Figure 7. Schematic illustration of a bird's eye and its important components. The retina (a) converts images from the eye's optical system into electrical signals sent along the ganglion cells forming the optic nerve to the brain. (b) An enlarged retina segment is shown schematically. (c) The retina consists of several cell layers. The primary signals arising in the rod and cone outer segments are passed to the horizontal, the bipolar, the amacrine, and the ganglion cells. (d) The primary phototransduction signal is generated in the receptor protein rhodopsin shown schematically at a much reduced density. The rhodopsin containing membranes form disks with a thickness of ~20 nm, being ~15–20 nm apart from each other. The putatively magnetic-field-sensitive protein cryptochrome may be localized in a specifically oriented fashion between the disks of the outer segment of the photoreceptor cell, as schematically shown in panel d or the cryptochromes (e) may be attached to the oriented, quasi-cylindrical membrane of the inner segment of the photoreceptor cell (f).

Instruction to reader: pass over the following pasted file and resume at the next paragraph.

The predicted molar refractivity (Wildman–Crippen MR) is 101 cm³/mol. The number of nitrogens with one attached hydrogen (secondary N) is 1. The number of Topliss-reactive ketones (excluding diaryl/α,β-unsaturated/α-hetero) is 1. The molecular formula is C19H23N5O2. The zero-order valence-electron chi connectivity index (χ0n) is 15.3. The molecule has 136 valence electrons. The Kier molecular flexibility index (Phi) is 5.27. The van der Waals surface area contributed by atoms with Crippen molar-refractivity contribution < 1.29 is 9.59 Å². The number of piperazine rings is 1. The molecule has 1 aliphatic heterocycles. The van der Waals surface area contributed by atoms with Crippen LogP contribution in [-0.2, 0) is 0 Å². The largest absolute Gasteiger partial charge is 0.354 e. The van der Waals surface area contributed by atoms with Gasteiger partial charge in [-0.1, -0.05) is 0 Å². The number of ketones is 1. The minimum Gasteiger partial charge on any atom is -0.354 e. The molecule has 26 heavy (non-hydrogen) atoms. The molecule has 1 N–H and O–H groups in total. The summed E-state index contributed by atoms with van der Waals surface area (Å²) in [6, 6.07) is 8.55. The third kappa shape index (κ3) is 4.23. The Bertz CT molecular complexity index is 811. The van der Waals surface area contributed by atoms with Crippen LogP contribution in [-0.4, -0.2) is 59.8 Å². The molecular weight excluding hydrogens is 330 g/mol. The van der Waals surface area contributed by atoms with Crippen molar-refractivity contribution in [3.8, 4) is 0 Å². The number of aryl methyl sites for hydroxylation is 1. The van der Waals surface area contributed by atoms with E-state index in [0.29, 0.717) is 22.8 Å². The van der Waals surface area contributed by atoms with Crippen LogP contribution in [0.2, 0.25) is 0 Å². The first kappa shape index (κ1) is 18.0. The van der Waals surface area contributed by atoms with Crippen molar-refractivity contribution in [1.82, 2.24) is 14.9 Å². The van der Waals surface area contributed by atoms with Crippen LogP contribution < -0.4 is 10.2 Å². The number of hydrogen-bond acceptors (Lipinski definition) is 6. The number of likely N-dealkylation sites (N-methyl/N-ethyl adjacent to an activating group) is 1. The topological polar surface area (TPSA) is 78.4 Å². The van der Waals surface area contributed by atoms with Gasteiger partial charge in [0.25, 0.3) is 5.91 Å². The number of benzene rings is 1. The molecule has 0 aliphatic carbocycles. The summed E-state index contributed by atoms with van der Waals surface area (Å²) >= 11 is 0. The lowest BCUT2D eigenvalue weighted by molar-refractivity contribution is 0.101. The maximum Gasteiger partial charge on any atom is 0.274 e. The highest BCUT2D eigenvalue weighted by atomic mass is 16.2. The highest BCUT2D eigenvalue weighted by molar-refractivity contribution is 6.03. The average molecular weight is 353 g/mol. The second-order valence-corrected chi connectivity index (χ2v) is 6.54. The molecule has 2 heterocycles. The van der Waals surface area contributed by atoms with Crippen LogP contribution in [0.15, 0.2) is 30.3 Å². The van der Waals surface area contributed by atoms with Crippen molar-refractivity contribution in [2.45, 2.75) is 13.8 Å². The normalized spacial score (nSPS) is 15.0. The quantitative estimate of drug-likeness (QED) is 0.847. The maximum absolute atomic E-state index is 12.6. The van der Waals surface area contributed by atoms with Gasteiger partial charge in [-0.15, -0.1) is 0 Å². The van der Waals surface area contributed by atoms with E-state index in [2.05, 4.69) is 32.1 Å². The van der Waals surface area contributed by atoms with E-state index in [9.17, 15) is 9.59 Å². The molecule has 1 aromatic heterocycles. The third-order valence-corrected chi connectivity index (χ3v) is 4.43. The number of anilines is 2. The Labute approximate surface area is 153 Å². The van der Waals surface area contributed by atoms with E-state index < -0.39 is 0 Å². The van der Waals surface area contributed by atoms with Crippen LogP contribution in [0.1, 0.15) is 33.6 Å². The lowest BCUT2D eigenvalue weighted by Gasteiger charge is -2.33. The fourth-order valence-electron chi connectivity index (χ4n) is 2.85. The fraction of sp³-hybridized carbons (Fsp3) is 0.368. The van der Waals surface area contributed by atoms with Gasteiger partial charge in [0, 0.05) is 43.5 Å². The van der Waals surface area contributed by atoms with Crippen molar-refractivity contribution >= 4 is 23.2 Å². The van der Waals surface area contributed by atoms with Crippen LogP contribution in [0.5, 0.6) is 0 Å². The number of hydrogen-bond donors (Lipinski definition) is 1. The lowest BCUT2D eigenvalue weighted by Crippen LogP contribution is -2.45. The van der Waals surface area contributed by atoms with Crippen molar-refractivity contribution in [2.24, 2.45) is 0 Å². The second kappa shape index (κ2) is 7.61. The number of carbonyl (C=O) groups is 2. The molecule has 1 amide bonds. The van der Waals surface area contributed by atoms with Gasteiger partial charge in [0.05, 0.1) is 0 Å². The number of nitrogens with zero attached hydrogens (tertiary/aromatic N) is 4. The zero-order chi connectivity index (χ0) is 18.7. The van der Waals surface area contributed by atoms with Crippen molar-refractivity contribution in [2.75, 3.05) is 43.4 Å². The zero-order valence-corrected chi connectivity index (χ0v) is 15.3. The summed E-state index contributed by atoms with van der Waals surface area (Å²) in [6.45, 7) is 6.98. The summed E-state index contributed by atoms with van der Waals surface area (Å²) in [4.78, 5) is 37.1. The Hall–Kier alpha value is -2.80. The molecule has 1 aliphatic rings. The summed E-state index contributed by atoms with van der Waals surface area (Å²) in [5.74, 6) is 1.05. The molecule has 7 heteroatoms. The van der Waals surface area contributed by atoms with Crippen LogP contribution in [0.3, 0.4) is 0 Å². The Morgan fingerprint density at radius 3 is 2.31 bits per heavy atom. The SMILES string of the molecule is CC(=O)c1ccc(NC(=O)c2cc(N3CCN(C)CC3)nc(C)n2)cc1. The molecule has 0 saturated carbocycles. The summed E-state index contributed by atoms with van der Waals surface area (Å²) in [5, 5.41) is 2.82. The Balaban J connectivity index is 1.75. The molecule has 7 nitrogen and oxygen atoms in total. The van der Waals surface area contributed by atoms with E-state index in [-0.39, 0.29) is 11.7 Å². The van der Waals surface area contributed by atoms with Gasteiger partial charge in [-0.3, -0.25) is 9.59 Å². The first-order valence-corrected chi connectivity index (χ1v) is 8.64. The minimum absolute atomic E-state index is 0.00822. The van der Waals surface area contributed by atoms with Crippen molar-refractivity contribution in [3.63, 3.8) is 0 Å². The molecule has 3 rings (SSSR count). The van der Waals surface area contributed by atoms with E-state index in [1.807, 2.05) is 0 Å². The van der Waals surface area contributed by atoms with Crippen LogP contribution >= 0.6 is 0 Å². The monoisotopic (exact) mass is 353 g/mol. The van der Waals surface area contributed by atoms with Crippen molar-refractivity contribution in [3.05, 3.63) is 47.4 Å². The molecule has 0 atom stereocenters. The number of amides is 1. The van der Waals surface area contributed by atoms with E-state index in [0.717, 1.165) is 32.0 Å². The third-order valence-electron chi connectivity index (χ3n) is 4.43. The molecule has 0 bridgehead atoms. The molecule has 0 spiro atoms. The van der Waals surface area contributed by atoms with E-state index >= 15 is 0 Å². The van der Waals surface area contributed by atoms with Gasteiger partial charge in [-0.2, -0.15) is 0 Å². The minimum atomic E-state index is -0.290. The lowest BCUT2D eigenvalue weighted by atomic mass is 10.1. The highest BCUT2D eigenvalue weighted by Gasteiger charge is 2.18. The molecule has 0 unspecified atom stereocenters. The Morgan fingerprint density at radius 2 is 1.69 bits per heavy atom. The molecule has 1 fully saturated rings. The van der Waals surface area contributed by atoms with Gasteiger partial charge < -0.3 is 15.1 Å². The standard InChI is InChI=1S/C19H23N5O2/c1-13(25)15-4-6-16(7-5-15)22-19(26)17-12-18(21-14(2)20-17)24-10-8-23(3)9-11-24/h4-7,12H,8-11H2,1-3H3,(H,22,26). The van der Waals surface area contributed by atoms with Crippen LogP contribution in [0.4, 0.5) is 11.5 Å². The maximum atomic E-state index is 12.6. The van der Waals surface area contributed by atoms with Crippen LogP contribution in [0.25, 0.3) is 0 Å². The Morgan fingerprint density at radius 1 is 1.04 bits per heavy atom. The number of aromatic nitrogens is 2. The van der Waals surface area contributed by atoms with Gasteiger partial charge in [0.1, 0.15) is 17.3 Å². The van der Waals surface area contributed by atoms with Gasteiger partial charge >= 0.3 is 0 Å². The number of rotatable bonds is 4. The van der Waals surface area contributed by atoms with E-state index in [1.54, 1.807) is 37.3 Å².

In mathematical terms, the vision-based compass in birds is characterized by a filter function, which models the magnetic field-mediated visual signal modulation recorded on the bird's retina (see Fig. 8).
Figure 8. Panoramic view at Frankfurt am Main, Germany. The image shows the landscape perspective recorded from a bird flight altitude of 200 m above ground with the cardinal directions indicated. The visual field is modified through the magnetic filter function; the patterns are shown for a bird looking at eight cardinal directions (N, NE, E, SE, S, SW, W, and NW). The geomagnetic field inclination angle is 66°, being a characteristic value for the region.